Art of the $ale
bodes well for Madison, La Grange
Art Club finds success
on Main Street, giving local merchants,
economy boost in tourism
MADISON, Ind. (September 2012) As the recession
continues, cities across the United States search for ways to boost
their economies. Some cities lure large employers to their locale. Madison,
Ind., while welcoming business investment, promotes a different focus
Eric Freeman, Director of the Indiana Artisan program, lauds this choice.
He quotes Lt. Gov. Becky Skillman, saying, Artists are place-based
assets assets already in place.
Indiana Artisan leverages these assets by helping artists expand their
business. As artists sell more of their work, they hire locals to renovate
their building or provide equipment. Thus, artists expansion creates
jobs that drive the local economy.
Artisans also help attract tourists, which in turn, help boost local
business for retailers and restaurants.
Indiana Artisan promotes artists throughout Indiana with a variety of
programs. Recently, Indiana Artisan invested nearly $85,000 to help
local developers create seven art trails. The trails group artists of
certain genres. Trail guide books detail the artists on a particular
trail directing travelers to the artists of their liking. The
trails drive the market to the artist, Freeman notes. As
travelers get to meet the artist, talk and watch him paint, they connect.
If they purchase a piece of art and later want more, they can reconnect
via the Indiana Artisan Marketplace, an online site for buying the work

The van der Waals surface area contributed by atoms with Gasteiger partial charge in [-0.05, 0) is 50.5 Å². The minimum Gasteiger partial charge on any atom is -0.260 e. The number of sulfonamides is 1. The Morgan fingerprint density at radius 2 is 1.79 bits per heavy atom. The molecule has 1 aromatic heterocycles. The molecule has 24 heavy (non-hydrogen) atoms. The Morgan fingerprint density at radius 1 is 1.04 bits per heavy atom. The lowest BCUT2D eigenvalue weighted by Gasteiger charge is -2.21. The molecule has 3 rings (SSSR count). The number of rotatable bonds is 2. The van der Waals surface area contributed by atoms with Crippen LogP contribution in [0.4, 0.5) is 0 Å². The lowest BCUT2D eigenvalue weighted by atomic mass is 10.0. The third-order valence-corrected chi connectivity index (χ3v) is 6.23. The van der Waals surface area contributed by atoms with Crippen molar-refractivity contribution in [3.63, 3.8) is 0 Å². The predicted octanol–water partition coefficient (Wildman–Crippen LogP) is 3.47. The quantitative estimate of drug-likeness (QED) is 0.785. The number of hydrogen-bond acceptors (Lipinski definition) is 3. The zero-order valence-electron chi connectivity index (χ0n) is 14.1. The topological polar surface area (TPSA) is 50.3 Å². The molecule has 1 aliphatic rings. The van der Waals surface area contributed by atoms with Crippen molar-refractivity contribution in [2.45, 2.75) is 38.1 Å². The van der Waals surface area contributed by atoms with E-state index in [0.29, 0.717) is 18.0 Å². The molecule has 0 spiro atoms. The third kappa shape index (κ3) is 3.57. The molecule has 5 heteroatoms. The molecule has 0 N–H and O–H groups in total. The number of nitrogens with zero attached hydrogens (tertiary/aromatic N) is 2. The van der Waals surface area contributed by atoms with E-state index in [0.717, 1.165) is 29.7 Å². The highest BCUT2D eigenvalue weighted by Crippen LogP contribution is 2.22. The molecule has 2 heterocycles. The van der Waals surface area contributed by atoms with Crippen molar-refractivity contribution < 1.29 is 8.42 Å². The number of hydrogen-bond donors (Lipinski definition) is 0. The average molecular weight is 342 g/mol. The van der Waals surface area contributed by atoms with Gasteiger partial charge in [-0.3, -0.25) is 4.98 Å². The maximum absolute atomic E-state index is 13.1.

of member artists. This drives the work of artists to the market.
Sept. 8: Henry County Arts & Crafts Guild
Show, Henry County Fairgrounds, Hwy. 421, New Castle, Ky. Sponsor:
Henry County Arts & Crafts Guild. (502) 845-4560
Sept. 8-30: Madison Art Club Competition &
Exhibition, Art on Main, 309 W. Main St., Madison, Ind. Sponsor:
Madison Art Club. (812) 265-2923
Sept. 15-16: Rising Sun Festival of Fine Arts
and Crafts, Rising Sun, Ind. Sponsor: Rising Sun-Ohio County Tourism
Sept. 29-30: Madison Chautauqua Festival of
Art, downtown Madison, Ind. Sponsor: VisitMadison Inc. (812) 265-2956
Oct. 1-31: Trimble County Arts Festival. Display
and show at the Trimble County Public Library, 35 Equity Rd.,
Bedford, Ky. Sponsor: Trimble County Arts Guild. (502) 255-7362
Nov. 2-4: Oldham Fine Art Show at Quality Place,
YMCA Indoor Arena, 20 Quality Place, Buckner, Ky. Sponsor: Arts
Association of Oldham County. (502) 222-9358
The By Hoosier Hands art trail brings travelers
to Madison in search of art.
Eric Phagan, owner of Gallery 115, is among the featured artists. Freeman
focuses on Phagan as a prime example of what Indiana Artisan promotes.
Indiana Artisan recently awarded Phagan the status of juried artist
a high distinction that allows the artists work to